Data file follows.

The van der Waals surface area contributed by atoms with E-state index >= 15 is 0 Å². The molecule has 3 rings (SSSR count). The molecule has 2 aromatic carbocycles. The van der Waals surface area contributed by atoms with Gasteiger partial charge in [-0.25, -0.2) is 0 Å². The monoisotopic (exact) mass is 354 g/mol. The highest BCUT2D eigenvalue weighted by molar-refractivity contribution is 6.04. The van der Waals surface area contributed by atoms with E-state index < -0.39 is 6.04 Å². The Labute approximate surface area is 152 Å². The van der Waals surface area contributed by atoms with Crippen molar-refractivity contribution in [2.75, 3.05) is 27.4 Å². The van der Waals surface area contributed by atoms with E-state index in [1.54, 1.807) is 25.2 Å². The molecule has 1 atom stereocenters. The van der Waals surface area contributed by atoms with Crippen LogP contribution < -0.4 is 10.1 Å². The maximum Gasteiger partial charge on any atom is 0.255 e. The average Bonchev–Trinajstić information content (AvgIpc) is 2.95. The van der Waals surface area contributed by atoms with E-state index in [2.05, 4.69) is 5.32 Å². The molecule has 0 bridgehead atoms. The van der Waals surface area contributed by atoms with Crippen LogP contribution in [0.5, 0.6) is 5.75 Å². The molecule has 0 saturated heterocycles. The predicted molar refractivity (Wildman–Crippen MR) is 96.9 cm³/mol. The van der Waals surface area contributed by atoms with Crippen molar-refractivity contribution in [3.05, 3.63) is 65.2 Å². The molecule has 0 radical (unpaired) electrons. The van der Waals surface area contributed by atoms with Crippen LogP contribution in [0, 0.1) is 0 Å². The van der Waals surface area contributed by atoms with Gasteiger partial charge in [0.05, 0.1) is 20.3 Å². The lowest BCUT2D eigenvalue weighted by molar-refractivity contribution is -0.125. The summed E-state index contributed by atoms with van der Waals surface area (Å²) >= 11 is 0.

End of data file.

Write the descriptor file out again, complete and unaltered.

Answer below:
The van der Waals surface area contributed by atoms with E-state index >= 15 is 0 Å². The molecule has 3 rings (SSSR count). The molecule has 2 aromatic carbocycles. The van der Waals surface area contributed by atoms with Gasteiger partial charge in [-0.25, -0.2) is 0 Å². The monoisotopic (exact) mass is 354 g/mol. The highest BCUT2D eigenvalue weighted by molar-refractivity contribution is 6.04. The van der Waals surface area contributed by atoms with E-state index < -0.39 is 6.04 Å². The Labute approximate surface area is 152 Å². The van der Waals surface area contributed by atoms with Crippen molar-refractivity contribution in [2.75, 3.05) is 27.4 Å². The van der Waals surface area contributed by atoms with E-state index in [1.54, 1.807) is 25.2 Å². The molecule has 1 atom stereocenters. The van der Waals surface area contributed by atoms with Crippen LogP contribution < -0.4 is 10.1 Å². The maximum Gasteiger partial charge on any atom is 0.255 e. The average Bonchev–Trinajstić information content (AvgIpc) is 2.95. The van der Waals surface area contributed by atoms with E-state index in [2.05, 4.69) is 5.32 Å². The molecule has 0 bridgehead atoms. The van der Waals surface area contributed by atoms with Crippen LogP contribution in [0.5, 0.6) is 5.75 Å². The molecule has 0 saturated heterocycles. The predicted molar refractivity (Wildman–Crippen MR) is 96.9 cm³/mol. The van der Waals surface area contributed by atoms with Crippen molar-refractivity contribution in [3.05, 3.63) is 65.2 Å². The molecule has 0 radical (unpaired) electrons. The van der Waals surface area contributed by atoms with Crippen LogP contribution in [0, 0.1) is 0 Å². The van der Waals surface area contributed by atoms with Gasteiger partial charge in [0.05, 0.1) is 20.3 Å². The lowest BCUT2D eigenvalue weighted by molar-refractivity contribution is -0.125. The summed E-state index contributed by atoms with van der Waals surface area (Å²) >= 11 is 0.